By Valerie Volcovici
WASHINGTON (Reuters) – The Republican head of the U.S. House of Representatives oversight committee sought details on Wednesday on how Environmental Protection Agency chief Scott Pruitt got clearance to take numerous first class-flights revealed in recently released travel records.
Trey Gowdy, who led a high-profile investigation into a 2012 attack on a diplomatic compound in Benghazi during former Secretary of State Hillary Clinton’s tenure, sent a letter to Pruitt questioning whether the administrator followed federal regulations regarding official travel.
The letter comes a day after House Democrats sent a similar letter requesting details of Pruitt’s first- and business-class travel and the process for requesting permission for each premium flight.
Gowdy questioned a statement that EPA spokesman Jahan Wilcox had made to the media last week that Pruitt had a “blanket waiver” enabling him to fly first class, which he later amended.
“Clearly, federal regulations prohibit a blanket waiver to fly first class except to accommodate disabilities or special needs,” the letter said, adding that Pruitt needs to obtain a waiver for each flight.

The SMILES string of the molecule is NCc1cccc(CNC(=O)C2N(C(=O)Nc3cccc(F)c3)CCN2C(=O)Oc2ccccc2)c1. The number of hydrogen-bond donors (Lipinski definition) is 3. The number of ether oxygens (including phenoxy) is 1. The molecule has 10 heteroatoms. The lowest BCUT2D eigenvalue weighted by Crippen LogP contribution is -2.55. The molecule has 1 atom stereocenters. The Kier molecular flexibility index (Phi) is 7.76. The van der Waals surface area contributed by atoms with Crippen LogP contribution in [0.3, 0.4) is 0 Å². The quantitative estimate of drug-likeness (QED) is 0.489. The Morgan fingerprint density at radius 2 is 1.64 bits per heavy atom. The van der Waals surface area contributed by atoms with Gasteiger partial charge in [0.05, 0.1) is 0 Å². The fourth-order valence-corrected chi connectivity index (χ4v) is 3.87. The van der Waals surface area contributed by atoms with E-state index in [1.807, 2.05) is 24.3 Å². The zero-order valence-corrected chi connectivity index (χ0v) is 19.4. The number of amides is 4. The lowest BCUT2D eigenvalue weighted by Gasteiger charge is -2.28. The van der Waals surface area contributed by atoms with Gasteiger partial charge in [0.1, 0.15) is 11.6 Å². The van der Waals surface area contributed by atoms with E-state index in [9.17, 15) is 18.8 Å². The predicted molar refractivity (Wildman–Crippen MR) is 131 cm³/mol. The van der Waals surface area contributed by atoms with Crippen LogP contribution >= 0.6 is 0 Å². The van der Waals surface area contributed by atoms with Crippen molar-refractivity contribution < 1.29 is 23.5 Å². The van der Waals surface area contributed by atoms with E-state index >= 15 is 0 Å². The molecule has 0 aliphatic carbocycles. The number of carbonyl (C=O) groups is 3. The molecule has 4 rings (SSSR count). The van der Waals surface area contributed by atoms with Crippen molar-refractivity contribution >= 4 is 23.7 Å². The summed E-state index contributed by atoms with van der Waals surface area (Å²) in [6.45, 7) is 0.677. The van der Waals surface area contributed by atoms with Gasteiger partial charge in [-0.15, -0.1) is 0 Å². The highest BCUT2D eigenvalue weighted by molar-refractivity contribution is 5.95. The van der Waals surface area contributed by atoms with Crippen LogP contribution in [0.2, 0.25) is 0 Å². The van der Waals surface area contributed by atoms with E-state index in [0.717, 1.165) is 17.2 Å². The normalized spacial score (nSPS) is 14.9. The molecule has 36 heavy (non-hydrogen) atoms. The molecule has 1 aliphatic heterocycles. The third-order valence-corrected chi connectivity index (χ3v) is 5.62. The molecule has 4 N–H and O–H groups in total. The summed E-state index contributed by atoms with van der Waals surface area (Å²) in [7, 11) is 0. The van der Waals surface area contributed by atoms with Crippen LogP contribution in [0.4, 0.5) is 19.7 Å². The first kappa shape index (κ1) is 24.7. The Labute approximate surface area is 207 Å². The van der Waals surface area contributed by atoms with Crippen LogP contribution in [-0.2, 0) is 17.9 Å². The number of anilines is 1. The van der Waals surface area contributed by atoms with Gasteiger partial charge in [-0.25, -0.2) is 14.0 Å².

Complaints about travel arrangements by Pruitt and other Trump administration cabinet members re-emerged last week. Last year, Health and Human Services Secretary Tom Price resigned after reports that he used private jets for routine travel.
The Washington Post had reported that he spent over $100,000 in taxpayer money for premium travel, based on records obtained by the Environmental Integrity Project.
Gowdy asked the EPA to provide the oversight committee a log and details of each flight taken between Feb. 17, 2017 and Feb. 18, 2018, information on whether Pruitt obtained a waiver to purchase a first class or business class ticket and the cost of tickets for each EPA employee traveling.
That watchdog group on Friday obtained new travel records, shared with media, showing Pruitt and EPA employees spent upwards of $150,000 on premium commercial and chartered flights from March to August 2017.
Gowdy said he wants answers from Pruitt on the travel questions by 5 p.m. EST on March 6.
(Reporting by Valerie Volcovici; Editing by James Dalgleish)